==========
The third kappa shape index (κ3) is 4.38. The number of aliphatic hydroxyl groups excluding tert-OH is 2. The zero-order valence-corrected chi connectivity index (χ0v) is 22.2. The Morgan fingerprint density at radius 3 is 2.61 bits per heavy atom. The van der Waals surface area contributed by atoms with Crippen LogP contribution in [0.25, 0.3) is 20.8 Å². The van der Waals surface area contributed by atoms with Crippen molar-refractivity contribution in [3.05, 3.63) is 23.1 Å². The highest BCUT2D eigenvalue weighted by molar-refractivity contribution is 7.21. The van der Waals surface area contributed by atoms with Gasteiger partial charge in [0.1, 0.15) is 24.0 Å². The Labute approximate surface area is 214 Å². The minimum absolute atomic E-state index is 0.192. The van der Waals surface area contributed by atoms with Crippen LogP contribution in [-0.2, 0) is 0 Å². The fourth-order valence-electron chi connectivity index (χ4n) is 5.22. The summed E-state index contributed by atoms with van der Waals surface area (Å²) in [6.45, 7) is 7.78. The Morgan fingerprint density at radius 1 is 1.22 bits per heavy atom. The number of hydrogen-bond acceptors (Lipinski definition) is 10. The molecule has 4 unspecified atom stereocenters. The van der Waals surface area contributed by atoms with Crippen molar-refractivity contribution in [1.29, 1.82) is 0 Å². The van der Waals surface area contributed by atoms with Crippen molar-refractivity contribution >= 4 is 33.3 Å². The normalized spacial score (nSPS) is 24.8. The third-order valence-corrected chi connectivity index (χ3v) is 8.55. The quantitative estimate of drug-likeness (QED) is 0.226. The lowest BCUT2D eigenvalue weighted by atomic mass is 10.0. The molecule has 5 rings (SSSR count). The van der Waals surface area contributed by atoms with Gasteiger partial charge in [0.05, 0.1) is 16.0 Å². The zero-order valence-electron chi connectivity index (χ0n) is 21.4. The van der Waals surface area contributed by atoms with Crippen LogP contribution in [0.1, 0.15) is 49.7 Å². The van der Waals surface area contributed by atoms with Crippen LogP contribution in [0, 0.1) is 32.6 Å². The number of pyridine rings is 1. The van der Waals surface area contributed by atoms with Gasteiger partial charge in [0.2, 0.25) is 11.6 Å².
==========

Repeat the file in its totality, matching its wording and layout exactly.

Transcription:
The third kappa shape index (κ3) is 4.38. The number of aliphatic hydroxyl groups excluding tert-OH is 2. The zero-order valence-corrected chi connectivity index (χ0v) is 22.2. The Morgan fingerprint density at radius 3 is 2.61 bits per heavy atom. The van der Waals surface area contributed by atoms with Crippen LogP contribution in [0.25, 0.3) is 20.8 Å². The van der Waals surface area contributed by atoms with Crippen molar-refractivity contribution in [3.05, 3.63) is 23.1 Å². The highest BCUT2D eigenvalue weighted by molar-refractivity contribution is 7.21. The van der Waals surface area contributed by atoms with Gasteiger partial charge in [0.1, 0.15) is 24.0 Å². The Labute approximate surface area is 214 Å². The minimum absolute atomic E-state index is 0.192. The van der Waals surface area contributed by atoms with Crippen LogP contribution in [-0.2, 0) is 0 Å². The fourth-order valence-electron chi connectivity index (χ4n) is 5.22. The summed E-state index contributed by atoms with van der Waals surface area (Å²) in [6.45, 7) is 7.78. The Morgan fingerprint density at radius 1 is 1.22 bits per heavy atom. The number of hydrogen-bond acceptors (Lipinski definition) is 10. The molecule has 4 unspecified atom stereocenters. The van der Waals surface area contributed by atoms with Crippen molar-refractivity contribution in [1.29, 1.82) is 0 Å². The van der Waals surface area contributed by atoms with Crippen molar-refractivity contribution >= 4 is 33.3 Å². The normalized spacial score (nSPS) is 24.8. The third-order valence-corrected chi connectivity index (χ3v) is 8.55. The quantitative estimate of drug-likeness (QED) is 0.226. The lowest BCUT2D eigenvalue weighted by atomic mass is 10.0. The molecule has 5 rings (SSSR count). The van der Waals surface area contributed by atoms with Gasteiger partial charge in [0.05, 0.1) is 16.0 Å². The zero-order valence-electron chi connectivity index (χ0n) is 21.4. The van der Waals surface area contributed by atoms with Crippen LogP contribution in [0.1, 0.15) is 49.7 Å². The van der Waals surface area contributed by atoms with Crippen LogP contribution in [0, 0.1) is 32.6 Å². The number of pyridine rings is 1. The van der Waals surface area contributed by atoms with Gasteiger partial charge in [0.2, 0.25) is 11.6 Å².